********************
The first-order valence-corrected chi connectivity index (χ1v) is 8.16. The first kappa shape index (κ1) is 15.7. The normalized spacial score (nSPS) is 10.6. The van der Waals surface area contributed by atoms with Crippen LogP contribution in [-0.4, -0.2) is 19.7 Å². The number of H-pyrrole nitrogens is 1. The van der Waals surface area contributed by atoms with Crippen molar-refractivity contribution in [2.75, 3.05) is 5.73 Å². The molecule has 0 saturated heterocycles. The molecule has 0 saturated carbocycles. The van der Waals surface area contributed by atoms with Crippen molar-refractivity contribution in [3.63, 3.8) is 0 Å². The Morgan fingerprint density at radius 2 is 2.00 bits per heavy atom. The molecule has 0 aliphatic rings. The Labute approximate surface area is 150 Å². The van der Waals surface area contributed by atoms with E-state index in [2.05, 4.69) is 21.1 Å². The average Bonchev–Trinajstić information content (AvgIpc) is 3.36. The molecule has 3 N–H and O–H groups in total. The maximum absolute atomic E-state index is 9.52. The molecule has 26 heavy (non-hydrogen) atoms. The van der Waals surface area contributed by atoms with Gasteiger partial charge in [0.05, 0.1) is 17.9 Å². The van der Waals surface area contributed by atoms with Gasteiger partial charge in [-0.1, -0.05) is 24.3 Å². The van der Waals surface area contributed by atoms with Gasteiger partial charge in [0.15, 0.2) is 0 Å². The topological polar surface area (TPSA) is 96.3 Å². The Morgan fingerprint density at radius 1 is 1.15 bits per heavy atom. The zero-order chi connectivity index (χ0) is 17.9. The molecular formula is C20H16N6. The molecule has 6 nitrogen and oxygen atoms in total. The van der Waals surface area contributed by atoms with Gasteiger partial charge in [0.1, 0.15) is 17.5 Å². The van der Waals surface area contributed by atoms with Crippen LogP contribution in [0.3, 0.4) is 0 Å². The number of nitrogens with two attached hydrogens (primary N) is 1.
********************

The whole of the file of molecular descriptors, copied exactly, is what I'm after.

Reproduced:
The first-order valence-corrected chi connectivity index (χ1v) is 8.16. The first kappa shape index (κ1) is 15.7. The normalized spacial score (nSPS) is 10.6. The van der Waals surface area contributed by atoms with Crippen LogP contribution in [-0.4, -0.2) is 19.7 Å². The number of H-pyrrole nitrogens is 1. The van der Waals surface area contributed by atoms with Crippen molar-refractivity contribution in [2.75, 3.05) is 5.73 Å². The molecule has 0 saturated heterocycles. The molecule has 0 saturated carbocycles. The van der Waals surface area contributed by atoms with Crippen molar-refractivity contribution in [3.63, 3.8) is 0 Å². The Morgan fingerprint density at radius 2 is 2.00 bits per heavy atom. The molecule has 0 aliphatic rings. The Labute approximate surface area is 150 Å². The van der Waals surface area contributed by atoms with E-state index in [2.05, 4.69) is 21.1 Å². The average Bonchev–Trinajstić information content (AvgIpc) is 3.36. The molecule has 3 N–H and O–H groups in total. The maximum absolute atomic E-state index is 9.52. The molecule has 26 heavy (non-hydrogen) atoms. The van der Waals surface area contributed by atoms with Gasteiger partial charge in [0.05, 0.1) is 17.9 Å². The van der Waals surface area contributed by atoms with Gasteiger partial charge in [-0.1, -0.05) is 24.3 Å². The van der Waals surface area contributed by atoms with Gasteiger partial charge in [0.15, 0.2) is 0 Å². The topological polar surface area (TPSA) is 96.3 Å². The Morgan fingerprint density at radius 1 is 1.15 bits per heavy atom. The zero-order chi connectivity index (χ0) is 17.9. The molecular formula is C20H16N6. The molecule has 6 nitrogen and oxygen atoms in total. The van der Waals surface area contributed by atoms with Gasteiger partial charge in [0.1, 0.15) is 17.5 Å². The van der Waals surface area contributed by atoms with Crippen LogP contribution in [0.3, 0.4) is 0 Å². The number of nitrogens with two attached hydrogens (primary N) is 1.